Date: 2005-08-02. Random extracts from the OASIS TCs' document repositories (Kavi).
Context for this display document: deleterious effects of using the UNDERSCORE character in filenames/URIs. Just because computing systems allows one to create filenames containing control characters and other non-displayable characters does not mean it's a good idea.
Promiscuous use of SPACE in filenames exacerbates the problem of ambiguity when SPACE (0020) and SPACING UNDERSCORE (005F) appear in the resulting URIs: (X)HTML hyperlinks are typically underlined in screen displays and in paper print renditions, so that both SPACE and UNDERSCORE appear as blank characters.
When such URIs are printed on paper and (often) in PDF format, the reader cannot determine whether any given blank character is SPACE or UNDERSCORE — at least, not without appeal to other information sources (which may not be available) or experimentation. An incorrect assumption or guess may lead to the publication and propagation of an erroneous URI. More critically: a human reader unable to determine whether a blank character is SPACE or UNDERSCORE in a paper-print or PDF representation may be unable to access an emergency- or safety-related online resource within a short timeframe when essential online information is needed.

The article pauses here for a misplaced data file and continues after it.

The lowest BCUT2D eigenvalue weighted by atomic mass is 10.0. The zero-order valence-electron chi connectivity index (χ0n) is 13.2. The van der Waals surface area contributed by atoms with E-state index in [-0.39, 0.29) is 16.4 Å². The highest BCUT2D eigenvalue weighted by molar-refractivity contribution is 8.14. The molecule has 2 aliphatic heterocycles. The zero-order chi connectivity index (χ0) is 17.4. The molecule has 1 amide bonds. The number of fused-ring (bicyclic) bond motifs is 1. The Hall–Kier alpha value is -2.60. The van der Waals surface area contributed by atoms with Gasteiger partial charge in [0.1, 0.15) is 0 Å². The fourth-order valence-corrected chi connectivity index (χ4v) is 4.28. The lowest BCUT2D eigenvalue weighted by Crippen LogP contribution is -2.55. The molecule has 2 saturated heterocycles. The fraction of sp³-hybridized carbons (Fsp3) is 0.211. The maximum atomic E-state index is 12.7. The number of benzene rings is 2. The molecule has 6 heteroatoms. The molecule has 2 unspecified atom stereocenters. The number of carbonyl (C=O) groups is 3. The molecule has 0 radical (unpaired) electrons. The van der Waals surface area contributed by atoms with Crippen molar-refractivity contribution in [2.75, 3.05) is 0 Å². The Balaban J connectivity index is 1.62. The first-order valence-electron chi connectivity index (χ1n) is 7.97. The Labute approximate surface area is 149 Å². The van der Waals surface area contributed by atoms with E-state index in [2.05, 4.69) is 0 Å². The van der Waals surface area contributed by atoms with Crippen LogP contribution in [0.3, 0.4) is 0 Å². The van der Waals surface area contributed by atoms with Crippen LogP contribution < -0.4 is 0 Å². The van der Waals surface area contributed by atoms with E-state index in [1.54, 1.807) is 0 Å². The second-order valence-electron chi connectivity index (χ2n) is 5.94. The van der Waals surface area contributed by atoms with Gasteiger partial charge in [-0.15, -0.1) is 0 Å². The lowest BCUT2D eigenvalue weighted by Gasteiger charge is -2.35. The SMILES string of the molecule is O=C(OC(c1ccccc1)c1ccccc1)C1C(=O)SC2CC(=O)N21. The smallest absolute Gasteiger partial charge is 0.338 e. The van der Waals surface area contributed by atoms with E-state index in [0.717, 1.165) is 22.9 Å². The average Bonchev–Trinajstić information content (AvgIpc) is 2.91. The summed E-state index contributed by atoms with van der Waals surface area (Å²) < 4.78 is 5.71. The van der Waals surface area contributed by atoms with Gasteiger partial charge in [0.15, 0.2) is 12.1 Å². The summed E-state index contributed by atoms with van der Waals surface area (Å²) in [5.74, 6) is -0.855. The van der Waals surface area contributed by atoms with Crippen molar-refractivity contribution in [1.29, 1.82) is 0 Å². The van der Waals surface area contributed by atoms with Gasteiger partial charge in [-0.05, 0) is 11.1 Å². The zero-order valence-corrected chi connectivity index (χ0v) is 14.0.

Concern for perspecuity of data, human safety, and information integrity (preservation of the exact spelling of a URI resource identifier) dictates that users prevent this ambiguity and potential corruption by NOT including SPACE or UNDERSCORE in filenames that will become visible — and thus, ambiguous — as URIs.
In the following examples, the reader will observe (mouse-over the links) a mixture of SPACEs and UNDERSCOREs, along with other inadvisable crufty filename (URI) characters like comma, at-sign (@), ampersand (&), left and right parentheses, tilde (~), pound-sign (#), dollar-sign ($), left and right square-brackets, plus-sign(+), colon, semicolon, etc. Sometimes, SPACE and UNDERSCORE are mixed in the same URI. These blank characters typically will be ambiguous when printed on paper or when printed in a PDF document, modulo device configurations.
Comments to Robin Cover — here not speaking officially for OASIS.